When others pressured Gabriel Diaz-Serrano, sophomore theater major, to drop out of school, saying that there was no way he would ever be able to pay for college, he ignored them. Instead, he continued to work hard and utilize campus and community resources to their full potential to ensure that he would be able to finish his education at Emporia State.
When Diaz-Serrano came to ESU as a freshman, he was excited for all of the new opportunities and experiences that college would bring. He was ready to ease into the new independence that college brought and to focus on his school work and his roles in upcoming theater productions. What he did not anticipate, however, was the toll of his new and unfamiliar financial strain and other unforeseen circumstances.
Using campus resources such as TRIO, a set of federally-funded college opportunity programs that support students from disadvantaged backgrounds, and mentors who he met along the way, Diaz-Serrano pushed through the two-week period where his meal plan was suspended.
During this time he ate only the occasional pack of Ramen Noodles to ease his hunger.
He coped with a lack of sleep from constant worry, which deteriorated his mental and physical health.
He made it through the panic of not knowing if his family members had survived the hurricane that ripped through Puerto Rico.
Now in the second semester of his sophomore year, Diaz-Serrano said that he has finally broken through his financial barriers and can concentrate on what he loves, which is working hands-on with students to ensure that they are comfortable on a new campus and aware of all of the resources that are available to them.
“I truly feel that after three semesters of school, this spring semester—after all of that hardship—I’m in a place now where I’m starting to really gear myself up for what I want to be and what I want to do with the rest of my life,” he said.
Growing up, Diaz-Serrano spent most of his life playing sports, particularly soccer and cross country. During his first year at Olathe North High School in Olathe, Kansas, however, he received multiple severe concussions while playing soccer, which put him out for the rest of the season. From there he looked for other activities, and decided that he would audition for the upcoming production of “Guys and Dolls,” where he got the understudy role of Nathan Detroit.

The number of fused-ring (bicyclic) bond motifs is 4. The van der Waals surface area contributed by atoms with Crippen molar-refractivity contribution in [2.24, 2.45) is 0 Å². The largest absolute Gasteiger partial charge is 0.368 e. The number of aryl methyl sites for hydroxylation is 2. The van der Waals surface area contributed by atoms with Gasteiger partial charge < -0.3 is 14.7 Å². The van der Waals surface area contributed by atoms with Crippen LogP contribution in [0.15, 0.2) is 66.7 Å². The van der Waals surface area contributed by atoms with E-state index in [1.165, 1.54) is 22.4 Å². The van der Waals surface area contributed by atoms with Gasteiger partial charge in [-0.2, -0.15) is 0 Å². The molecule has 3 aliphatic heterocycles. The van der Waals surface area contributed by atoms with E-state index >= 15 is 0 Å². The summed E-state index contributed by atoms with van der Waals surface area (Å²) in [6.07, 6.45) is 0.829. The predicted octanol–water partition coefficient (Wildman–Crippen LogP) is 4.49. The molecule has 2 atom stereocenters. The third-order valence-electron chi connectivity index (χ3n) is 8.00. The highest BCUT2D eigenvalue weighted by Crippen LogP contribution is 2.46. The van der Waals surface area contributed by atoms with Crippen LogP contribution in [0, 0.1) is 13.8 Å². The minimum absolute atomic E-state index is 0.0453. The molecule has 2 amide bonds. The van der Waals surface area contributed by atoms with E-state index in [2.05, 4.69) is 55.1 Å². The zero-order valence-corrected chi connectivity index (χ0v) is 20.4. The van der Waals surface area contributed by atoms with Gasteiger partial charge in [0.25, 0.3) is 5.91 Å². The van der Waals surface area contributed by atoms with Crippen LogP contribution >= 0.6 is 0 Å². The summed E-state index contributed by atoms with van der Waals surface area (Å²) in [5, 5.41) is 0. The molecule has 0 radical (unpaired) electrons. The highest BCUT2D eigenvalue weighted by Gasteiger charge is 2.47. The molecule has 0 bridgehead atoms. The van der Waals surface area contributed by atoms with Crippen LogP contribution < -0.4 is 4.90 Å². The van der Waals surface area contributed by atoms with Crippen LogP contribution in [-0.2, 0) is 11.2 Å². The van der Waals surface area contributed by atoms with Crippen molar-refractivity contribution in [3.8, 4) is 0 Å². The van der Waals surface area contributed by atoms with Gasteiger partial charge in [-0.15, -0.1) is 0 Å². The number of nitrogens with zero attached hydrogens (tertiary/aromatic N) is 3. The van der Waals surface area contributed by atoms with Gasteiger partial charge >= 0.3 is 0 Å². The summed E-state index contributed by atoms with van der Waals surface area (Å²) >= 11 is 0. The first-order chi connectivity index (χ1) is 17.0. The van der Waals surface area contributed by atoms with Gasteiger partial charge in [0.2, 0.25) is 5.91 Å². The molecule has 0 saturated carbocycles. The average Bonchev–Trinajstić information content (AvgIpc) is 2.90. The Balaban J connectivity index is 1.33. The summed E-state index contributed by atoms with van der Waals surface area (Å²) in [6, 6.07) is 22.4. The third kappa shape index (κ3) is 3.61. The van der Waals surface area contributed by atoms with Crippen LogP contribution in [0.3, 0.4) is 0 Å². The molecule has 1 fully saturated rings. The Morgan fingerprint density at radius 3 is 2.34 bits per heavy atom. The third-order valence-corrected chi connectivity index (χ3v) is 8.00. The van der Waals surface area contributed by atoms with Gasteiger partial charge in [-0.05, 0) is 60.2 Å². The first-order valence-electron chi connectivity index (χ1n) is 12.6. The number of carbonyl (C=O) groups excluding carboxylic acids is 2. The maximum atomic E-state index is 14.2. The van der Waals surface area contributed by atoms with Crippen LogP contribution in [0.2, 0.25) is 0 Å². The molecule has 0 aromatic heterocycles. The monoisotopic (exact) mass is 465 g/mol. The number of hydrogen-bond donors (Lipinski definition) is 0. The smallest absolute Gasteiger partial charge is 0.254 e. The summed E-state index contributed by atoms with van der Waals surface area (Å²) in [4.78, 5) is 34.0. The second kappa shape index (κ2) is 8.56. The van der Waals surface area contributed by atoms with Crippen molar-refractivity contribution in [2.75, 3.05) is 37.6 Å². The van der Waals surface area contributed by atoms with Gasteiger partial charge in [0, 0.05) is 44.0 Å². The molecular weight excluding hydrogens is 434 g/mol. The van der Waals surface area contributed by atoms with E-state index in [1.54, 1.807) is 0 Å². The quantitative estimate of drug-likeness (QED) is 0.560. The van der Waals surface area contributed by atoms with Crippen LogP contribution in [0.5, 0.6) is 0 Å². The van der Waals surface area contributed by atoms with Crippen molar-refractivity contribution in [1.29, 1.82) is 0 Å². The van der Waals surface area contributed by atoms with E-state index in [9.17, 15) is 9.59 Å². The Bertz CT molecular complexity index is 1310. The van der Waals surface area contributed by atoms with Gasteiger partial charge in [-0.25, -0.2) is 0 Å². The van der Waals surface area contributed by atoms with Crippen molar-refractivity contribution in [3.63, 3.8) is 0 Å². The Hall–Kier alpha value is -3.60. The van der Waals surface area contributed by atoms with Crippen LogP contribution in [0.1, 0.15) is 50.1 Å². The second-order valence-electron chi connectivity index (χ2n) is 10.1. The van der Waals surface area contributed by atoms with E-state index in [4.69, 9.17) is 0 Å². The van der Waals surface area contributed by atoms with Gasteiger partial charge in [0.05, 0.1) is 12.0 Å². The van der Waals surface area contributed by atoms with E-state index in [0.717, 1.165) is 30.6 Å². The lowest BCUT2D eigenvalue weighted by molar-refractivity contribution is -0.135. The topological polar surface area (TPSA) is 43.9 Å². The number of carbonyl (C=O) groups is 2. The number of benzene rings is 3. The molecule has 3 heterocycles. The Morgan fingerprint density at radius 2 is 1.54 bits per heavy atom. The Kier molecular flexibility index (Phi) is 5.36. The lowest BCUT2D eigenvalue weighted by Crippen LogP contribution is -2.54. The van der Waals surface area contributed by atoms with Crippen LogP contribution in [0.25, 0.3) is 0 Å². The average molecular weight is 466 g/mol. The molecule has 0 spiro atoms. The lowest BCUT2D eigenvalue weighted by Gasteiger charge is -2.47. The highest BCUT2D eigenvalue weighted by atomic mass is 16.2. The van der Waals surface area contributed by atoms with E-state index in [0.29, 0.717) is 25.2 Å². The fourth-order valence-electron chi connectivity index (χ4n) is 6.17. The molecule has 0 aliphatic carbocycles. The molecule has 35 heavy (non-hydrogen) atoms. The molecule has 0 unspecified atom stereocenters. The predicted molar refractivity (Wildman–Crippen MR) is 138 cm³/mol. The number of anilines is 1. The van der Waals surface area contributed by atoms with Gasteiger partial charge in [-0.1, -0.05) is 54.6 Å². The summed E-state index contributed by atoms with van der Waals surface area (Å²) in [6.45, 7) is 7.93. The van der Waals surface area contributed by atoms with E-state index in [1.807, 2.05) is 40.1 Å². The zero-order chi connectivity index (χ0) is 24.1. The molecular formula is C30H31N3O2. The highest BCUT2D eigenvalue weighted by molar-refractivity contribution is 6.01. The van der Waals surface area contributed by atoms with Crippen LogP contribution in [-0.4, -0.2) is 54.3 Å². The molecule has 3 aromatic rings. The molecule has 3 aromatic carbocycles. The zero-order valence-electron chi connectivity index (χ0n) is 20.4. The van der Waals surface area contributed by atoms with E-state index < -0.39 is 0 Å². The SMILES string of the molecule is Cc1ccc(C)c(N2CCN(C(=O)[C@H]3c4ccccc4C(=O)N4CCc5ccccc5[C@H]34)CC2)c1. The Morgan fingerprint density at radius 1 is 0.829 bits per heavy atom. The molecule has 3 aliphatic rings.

“Me getting concussed led me to joining theater and finding that as a new place to be able to really truly express myself and be able to put on a new character every time I was on stage,” Diaz-Serrano said. “So all throughout high school I would continue to run cross country, but at the same time I would be also involved in theater shows, and I had time to do intramural basketball and things like that.”
Diaz-Serrano then decided to pursue theater. When he began considering colleges, he visited 17 out-of-state colleges, most of them in and around Chicago.
“One day I was told I should also involve an in-state college by my counselor in my senior year and my junior year,” Diaz-Serrano said. “I ended up typing in my computer, I put ‘cheapest 4-year universities in Kansas,’ and behold, Emporia State University was one of the first ones to show up.”
He researched the university and immediately scheduled a visit. After his visit, the only in-state college visit he went to, he decided that ESU would be his college of choice to pursue theater.
Diaz-Serrano said that he encountered his first financial barrier coming into his freshman year when he was required, as almost all ESU freshman are, to live in the freshman dorms and pay for a university meal plan.
“I was paying for college on my own because my sister went through college before me,” Diaz-Serrano said. “So it ended up that my parents didn’t really save for college because we’re from Puerto Rico, and college there is very cheap compared to college here.”
Diaz-Serrano was born in the United States but was baptized in Puerto Rico and lived on the island during the summer months, he said. His family moved to the states around 1990.
Realizing that he would need help if he were to continue his higher education, Diaz-Serrano reached out to Kristi Bolen, TRIO director and his adviser, who helped him find resources on campus and in the community.
“We (TRIO) do a lot of different things,” Bolen said. “One of the pieces that we help with is financial literacy, financial situations, so we help students with applying for financial services like the FAFSA, try to help them better understand their financial information, explaining that to them so that they are more knowledgeable.”
Though TRIO does not offer direct financial support, they can help students identify resources that may help them better manage their finances or locating scholarships.
“All throughout that same process though I was told by different sources and people that I had talked to in the community… that I have to strongly consider dropping out because I wasn’t going to be able to pay those different funds, and they didn’t know if I’d be able to do it for two semesters in a row,” Diaz-Serrano said.
Diaz-Serrano was strongly opposed to dropping out of school, as he is the first person in his family to attend college in the United States, and so continued to seek a higher education. He began, however, to feel the strain of his constant lack of funds.
“It came to a time where my account had so much money that I had to pay off, that I couldn’t pay off, that my meal plan had to go on hold,” Diaz-Serrano said. “So it was about a two-week period in which I wasn’t really able to eat in the caf or anything like that.”
He had also run out of the food that his parents had stocked for him when he first came to college, so he had to “scrape up some spare change,” and was able to buy a large pack of Ramen Noodles, from which he occasionally ate through that time.
“I wasn’t really eating on a healthy and consistent basis as well as I was not getting the proper amount of sleep, so my mental and physical health were going very much downhill,” Diaz-Serrano said.